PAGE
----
Dealing with Bad News

This is not an easy post to write.  Please forgive us if anything we say distresses you but many people are dealing with some very difficult situations now. Friends and family may be ill and we can’t get to them, they may be in hospital and we are not able to visit. In some cases our friends, family and colleagues are dying - either because of COVID-19 or from disease, accident, event or old age.

Though it is important that we do not dwell on negativity for most of us through this lock down situation, for those of us dealing with this bad news and trying to make sense of such sadness (when we cannot do the normal things we would do like hug one another, take food and flowers to those impacted, attend funerals and sit together at wakes to celebrate the life that has passed) it is deeply affecting.

Our message to those of us who are outside this situation: please be mindful of those affected. 

Do everything you can to show your love and kindness at this time - in whatever ways are possible show that you are thinking of those affected and demonstrate it with thought and creativity.  We can still send cards or put notes through doors, we can make telephone calls or send texts.  And please don’t stop if there is no reply - grief is a deep process and your kind thoughts and words will make a positive difference over time. A warm text every few days will likely be heard and appreciated.

We have heard of actions like all neighbours and those on funeral routes coming out on to their door steps at eh time the hears is due to pass.  In another area a tree in the church yard was decorated with ribbons and notes of condolence so the family could see as they walked into church.  We should be creative and courageous in finding ways to show we still see and care.

Now, if you are the one receiving or dealing with bad news of a death, our hearts are with you.  It may seem obvious to say but you can and will get through this. No matter how deep your pain or sense of loss may be, no matter how important and central the person you have lost is, you can survive the grief you are experiencing.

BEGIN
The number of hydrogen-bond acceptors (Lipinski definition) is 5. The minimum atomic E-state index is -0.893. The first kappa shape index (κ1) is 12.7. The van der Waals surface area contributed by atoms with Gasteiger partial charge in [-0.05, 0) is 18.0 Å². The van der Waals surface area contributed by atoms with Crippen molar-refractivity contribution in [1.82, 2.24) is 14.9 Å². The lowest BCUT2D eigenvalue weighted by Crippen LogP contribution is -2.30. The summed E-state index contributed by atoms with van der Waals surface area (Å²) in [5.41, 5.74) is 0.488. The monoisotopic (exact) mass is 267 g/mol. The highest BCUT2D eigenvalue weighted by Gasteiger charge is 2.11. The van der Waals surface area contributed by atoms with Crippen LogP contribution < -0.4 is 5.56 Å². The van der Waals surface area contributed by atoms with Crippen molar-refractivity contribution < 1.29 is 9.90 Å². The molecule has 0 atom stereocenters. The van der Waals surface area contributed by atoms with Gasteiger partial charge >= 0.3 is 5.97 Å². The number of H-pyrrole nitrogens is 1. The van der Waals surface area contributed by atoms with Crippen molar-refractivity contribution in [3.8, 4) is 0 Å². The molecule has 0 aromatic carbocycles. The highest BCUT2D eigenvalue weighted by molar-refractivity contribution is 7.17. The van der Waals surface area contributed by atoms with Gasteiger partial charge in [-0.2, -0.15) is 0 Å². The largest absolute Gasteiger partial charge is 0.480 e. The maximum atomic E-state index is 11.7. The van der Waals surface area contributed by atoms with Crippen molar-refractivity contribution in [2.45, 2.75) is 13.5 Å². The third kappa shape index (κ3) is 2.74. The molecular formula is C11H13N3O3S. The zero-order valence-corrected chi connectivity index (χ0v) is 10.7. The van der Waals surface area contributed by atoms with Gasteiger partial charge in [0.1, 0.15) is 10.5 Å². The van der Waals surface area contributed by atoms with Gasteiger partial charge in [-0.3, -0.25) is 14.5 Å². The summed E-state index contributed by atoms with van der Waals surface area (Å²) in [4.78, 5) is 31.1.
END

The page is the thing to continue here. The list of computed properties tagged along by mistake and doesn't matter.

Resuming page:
At a practical level, we now need the other people in our lives so very much.  We need our friends and family to help us to grieve, to be part of remembering, to enable us to move forward with our loss.  If friends and family aren’t available, or even if you are surrounded by crowds of them, you might also find comfort in different groups that exist across the country, groups of people who come together to help one another, to listen, to understand and to share their own experiences.  These mutual aid groups are not about “fixing” anything, they are about space to share openly and honestly your experience of grief and loss, to express curiosity, to test thoughts and ideas to simply speak about the person you have lost in all their different ways of being.

Here are some links to a few different groups offering different kinds of space (including creative) to help you and where you are likely to be able to help others

a open invitation for those who have lost loved ones to COVID-19 or not, to commemorate the lives of their loved ones through creativity/ craft/ art and storytelling.

This organisation hosts peer support groups for those who have lost loved ones

Camerados is an organisation dedicated to helping all of us be together and to be more human, they host “spoon rooms” and “public living rooms” as digital and real spaces to simply be with one another and offer each other our support.  Though not specifically about grief it is a space to take anything you are feeling or experiencing so could be a really helpful way to move forward.

“The answer to our problems is each other”

It is also possible for you to form your own mutual aid/support group, creating your own space to talk, with others who have been through similar things (see our blog entry on mutual aid groups)

This site offers helpful insights and a gentle introduction to how you may be feeling and different ways you might want to respond

We also think this TED talk from Nora McInerny could be helpful for anyone concerned about someone close dying or dealing with grief.  It is warm and touching and balanced with humour and laughter, it offers beautiful understanding, practical advice and evidence of how to keep going:

People who have lived through extreme grief sometimes talk about feeling that they can’t go on, the pain is so difficult, this can be a dangerous time so as we said, keep people close to be able to help you and please think about completing a safety plan - see our blog post on Safety Planning

Finally, we should all remember that death is a natural part of all our lives, if you have not lost anyone close previously, at some point it will come.  The importance of friendships and connections throughout our life is clear, but at these moments, it is even more important.  Please reach out now.  We are social animals, we need good trusted friends to navigate lives that can be very difficult.  Together, we’ve got this!

Ok, well that’s us for today!

Please let us know if there is anything you would like us to cover in future blog posts, but most of all Stay Safe Well, Kind, Connected and CREATIVE!


Please don’t go out if we don’t absolutely need to (i.e. for food basics), keep a safe distance (2 meters) from the other people around us.  Keep smiling, waving and talking.  Wash hands and avoid touching faces when out and about. 

Anything we can do to stop and slow the virus is keeping more of us safe and literally saving lives. 

If you have symptoms, stay inside and contact 111 or the website to get more advice.

Look forward to speaking again soon!

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